There are two different fuel maps available via a thumb switch on the right handlebar, located under the clever all-in-one kill-switch/ start-button. The Touring mode dramatically dilutes the way the power is delivered; it is still quite strong, but the urgency of Sport mode is gone and the FJR simply gathers pace quickly, rather than the shove-in-the-back of the Sport setting. As long as the throttle is closed, the modes can be instantly changed on the fly.
I was a little disappointed that Yamaha hasn’t changed the gearbox for 2013, so the FJR still operates through five ratios, not six. Because the bike is shaft driven the user cannot change the final gearing, and I was concerned that the four-cylinder motor could feel busy when cruising for long distances in top gear. However, the ratios are extremely well spaced out, and fifth gear works as an effective overdrive.
At 80 mph the engine is turning a leisurely 2500 rpm, and the engine is now so smooth that it’s not intrusive when cruising on the highway. There is a fairly large gap between third gear and fourth, yet the torque output of the FJR will pull fourth gear from low-revs without any problem.
A “new machining method” is claimed to help make gear changes slicker. While I had dismissed it as factory hyperbole, in practice I discovered that it worked very well. Like the engine, the gearbox is absolutely buttery, and shifting is effortless. Though I don’t recall the old FJR gearbox being a challenge, the new one is noticeably top-notch.
The redesigned instrument cluster is separated into three sections; it gives all the right information in an easily and quickly understood format. Simplest is the far left portion, which has only an analog rev counter.
The large center LCD contains an oversize digital speedometer, a large, easy-to-read sweep fuel gauge, an always-on clock, and the D-mode indicator. Just below the fuel gauge, an Eco graphic appears when riding behavior will return maximum fuel economy. I think I saw it once.
The right LCD screen on the instrument cluster shows all the other computer-driven functions including total mileage, two tripmeters, the ambient temperature, coolant temperature, and a wide range of gasoline consumption information.
Flipping the pull-switch on the left handlebar (where the headlight flasher is found) toggles through three functions: the electric windshield, the heated handlebar grips, and the triple menu.
Once a function is selected, a rocker switch then performs the action required, such as adjusting the screen up or down, cranking up the heat on the grips, or cycling through the three information screens. It is a clever way of using one easy-access switch to cover multiple functions and, although it is fairly intuitive, it does take a little getting used to.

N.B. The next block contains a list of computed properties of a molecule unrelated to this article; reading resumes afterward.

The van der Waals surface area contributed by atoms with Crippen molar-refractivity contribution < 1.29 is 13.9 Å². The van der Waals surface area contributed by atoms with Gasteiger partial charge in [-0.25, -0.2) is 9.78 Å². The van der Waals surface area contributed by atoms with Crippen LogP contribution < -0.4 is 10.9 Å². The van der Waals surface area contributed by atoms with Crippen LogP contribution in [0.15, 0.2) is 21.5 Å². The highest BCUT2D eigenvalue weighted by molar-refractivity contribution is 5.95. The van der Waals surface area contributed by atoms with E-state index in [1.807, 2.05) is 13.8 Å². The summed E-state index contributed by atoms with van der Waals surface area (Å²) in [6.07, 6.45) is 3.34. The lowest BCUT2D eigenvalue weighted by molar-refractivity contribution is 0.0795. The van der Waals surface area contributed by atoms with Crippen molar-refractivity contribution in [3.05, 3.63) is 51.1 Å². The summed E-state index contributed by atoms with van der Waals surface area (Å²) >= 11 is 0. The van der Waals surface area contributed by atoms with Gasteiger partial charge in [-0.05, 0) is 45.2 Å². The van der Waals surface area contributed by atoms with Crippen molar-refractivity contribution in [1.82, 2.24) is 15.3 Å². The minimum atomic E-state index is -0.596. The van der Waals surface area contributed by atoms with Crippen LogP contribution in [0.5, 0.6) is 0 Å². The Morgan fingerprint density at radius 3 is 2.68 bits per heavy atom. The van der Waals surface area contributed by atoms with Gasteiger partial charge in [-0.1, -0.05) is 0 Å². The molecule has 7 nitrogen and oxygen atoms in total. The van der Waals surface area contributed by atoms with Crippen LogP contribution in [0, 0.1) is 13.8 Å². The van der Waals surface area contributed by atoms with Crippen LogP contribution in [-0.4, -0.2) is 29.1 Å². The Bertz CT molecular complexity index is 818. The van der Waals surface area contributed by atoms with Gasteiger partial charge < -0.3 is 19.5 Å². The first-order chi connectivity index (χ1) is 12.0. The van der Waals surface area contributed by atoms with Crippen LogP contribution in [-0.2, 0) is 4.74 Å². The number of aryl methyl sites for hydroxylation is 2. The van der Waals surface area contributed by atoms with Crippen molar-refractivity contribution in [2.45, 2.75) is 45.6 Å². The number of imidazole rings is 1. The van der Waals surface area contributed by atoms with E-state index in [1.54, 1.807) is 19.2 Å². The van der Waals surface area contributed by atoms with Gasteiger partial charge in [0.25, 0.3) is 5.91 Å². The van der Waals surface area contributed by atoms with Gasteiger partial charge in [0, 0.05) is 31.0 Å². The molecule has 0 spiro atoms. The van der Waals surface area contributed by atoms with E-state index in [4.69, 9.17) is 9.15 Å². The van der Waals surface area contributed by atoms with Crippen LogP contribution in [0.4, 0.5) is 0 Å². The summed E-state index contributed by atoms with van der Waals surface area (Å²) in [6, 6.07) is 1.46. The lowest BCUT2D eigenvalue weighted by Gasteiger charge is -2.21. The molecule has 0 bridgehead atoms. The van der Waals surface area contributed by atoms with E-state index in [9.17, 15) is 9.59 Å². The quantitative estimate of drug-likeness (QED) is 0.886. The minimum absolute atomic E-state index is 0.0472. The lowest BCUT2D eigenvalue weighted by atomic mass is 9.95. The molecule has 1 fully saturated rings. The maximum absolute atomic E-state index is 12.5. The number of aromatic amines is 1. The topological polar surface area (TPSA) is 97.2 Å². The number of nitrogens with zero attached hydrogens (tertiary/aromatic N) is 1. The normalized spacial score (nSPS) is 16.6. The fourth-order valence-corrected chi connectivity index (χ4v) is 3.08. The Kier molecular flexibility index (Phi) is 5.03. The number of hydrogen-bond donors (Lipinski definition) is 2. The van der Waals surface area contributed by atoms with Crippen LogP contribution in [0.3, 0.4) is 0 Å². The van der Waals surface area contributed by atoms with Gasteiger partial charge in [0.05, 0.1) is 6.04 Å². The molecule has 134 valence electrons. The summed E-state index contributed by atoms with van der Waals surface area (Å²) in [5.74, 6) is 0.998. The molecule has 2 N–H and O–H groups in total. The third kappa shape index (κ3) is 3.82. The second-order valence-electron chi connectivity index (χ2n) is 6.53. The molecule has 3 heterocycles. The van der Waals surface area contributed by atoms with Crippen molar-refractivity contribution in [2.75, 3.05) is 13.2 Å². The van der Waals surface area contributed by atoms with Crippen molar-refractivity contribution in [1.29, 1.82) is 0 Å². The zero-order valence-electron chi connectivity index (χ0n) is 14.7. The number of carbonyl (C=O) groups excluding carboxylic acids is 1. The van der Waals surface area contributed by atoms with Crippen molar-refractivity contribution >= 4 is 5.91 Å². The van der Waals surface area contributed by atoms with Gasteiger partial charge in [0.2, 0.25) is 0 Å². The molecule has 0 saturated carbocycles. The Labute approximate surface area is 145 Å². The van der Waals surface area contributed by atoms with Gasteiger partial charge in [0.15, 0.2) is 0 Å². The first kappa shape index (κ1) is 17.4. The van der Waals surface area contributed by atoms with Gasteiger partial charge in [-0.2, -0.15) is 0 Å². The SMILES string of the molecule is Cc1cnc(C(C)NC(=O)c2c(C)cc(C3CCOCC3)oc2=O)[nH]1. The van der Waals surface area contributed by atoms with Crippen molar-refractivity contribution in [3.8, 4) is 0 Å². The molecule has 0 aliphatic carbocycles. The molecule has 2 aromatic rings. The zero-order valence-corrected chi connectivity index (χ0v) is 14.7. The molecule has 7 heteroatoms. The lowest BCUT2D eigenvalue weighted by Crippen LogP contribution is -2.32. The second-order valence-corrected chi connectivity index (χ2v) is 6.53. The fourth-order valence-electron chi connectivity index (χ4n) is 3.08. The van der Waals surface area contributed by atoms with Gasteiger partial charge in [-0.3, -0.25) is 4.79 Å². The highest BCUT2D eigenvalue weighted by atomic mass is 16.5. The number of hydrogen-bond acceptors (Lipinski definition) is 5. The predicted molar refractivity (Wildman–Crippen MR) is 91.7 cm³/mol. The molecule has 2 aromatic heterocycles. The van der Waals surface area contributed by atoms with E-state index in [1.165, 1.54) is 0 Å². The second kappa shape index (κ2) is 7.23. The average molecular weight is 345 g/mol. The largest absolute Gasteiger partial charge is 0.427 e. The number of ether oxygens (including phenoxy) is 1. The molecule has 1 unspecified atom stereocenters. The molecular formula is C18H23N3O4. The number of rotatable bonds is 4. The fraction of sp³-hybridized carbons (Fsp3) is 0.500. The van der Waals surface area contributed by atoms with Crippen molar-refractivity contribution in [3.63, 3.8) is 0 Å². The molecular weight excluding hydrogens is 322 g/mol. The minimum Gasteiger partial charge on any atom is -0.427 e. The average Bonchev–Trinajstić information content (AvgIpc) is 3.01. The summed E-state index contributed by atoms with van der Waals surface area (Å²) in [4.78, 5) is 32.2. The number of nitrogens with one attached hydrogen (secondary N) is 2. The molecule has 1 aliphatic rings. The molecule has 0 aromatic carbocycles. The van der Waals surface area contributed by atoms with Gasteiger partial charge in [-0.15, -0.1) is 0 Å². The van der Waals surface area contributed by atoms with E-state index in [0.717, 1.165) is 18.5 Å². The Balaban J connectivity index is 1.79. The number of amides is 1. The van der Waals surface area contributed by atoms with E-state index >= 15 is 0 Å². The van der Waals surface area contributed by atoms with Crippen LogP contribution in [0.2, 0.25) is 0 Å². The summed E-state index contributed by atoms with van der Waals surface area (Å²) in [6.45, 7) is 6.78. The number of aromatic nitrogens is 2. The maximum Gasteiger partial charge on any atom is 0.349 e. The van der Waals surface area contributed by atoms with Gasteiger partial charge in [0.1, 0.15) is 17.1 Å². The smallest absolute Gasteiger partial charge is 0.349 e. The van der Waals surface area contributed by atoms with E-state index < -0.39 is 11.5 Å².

Leaving the CIA and Napa, I headed out on Sage Canyon Road (California Highway 128) past Lake Hennessey, where the twisting and often-bumpy road gave me a chance to explore the FJR’s handling. The suspension is all new, and the forks have considerably longer (13.5 inches compared to 10.3 inches) dual rate springs, plus dramatically improved damping that is adjustable for both rebound and compression.
The rear shock’s upgrade gives it superior damping, and is now fully adjustable and much more responsive; the ride feels as firm as you would expect, and bump absorption is stellar.
Bridgestone Battlax BT023 tires are specifically developed for the FJR1300A and, although the front is the typical 120/70 size, the rear stays with a slightly conservative 180. This helps give the FJR its exceptional turning ability, and the Bridgestones were grippy enough that, damp or dry, I had total confidence in the front end.
Running uphill on one very fast section of the Redwood Highway, the bike was fully leaned over at a speed I’m not prepared to admit here. When I hit a large unfilled pothole‚Äîbig enough to send a bang through the bike – the suspension soaked it up, the tires maintained their grip, and the FJR stayed completely on line.
While I would not have expected a crash, I certainly was impressed – and somewhat surprised, I admit – at how the FJR stayed absolutely planted on-line. At the very least, I expected a big wallow, or the tires to push somewhat; neither happened.
My overnight lodgings were exceptional. Lynne and Bernie Butcher’s Tallman Hotel is in the historic country town of Upper Lake. Just north of Clear Lake, this wonderful country hotel was originally built in the early 1870s by pioneer Rufus C. Tallman.
Initially, Tallman Hotel was part of a full-service stage facility, consisting of hotel, livery stable and saloon. By the 1880s, stagecoaches were bringing tourists to the area. Tough times eventually hit, and the Tallman Hotel was closed in 1962. Then, in 2006, the Tallman was completely restored and expanded, and now offers the feel and service of a traditional bed and breakfast.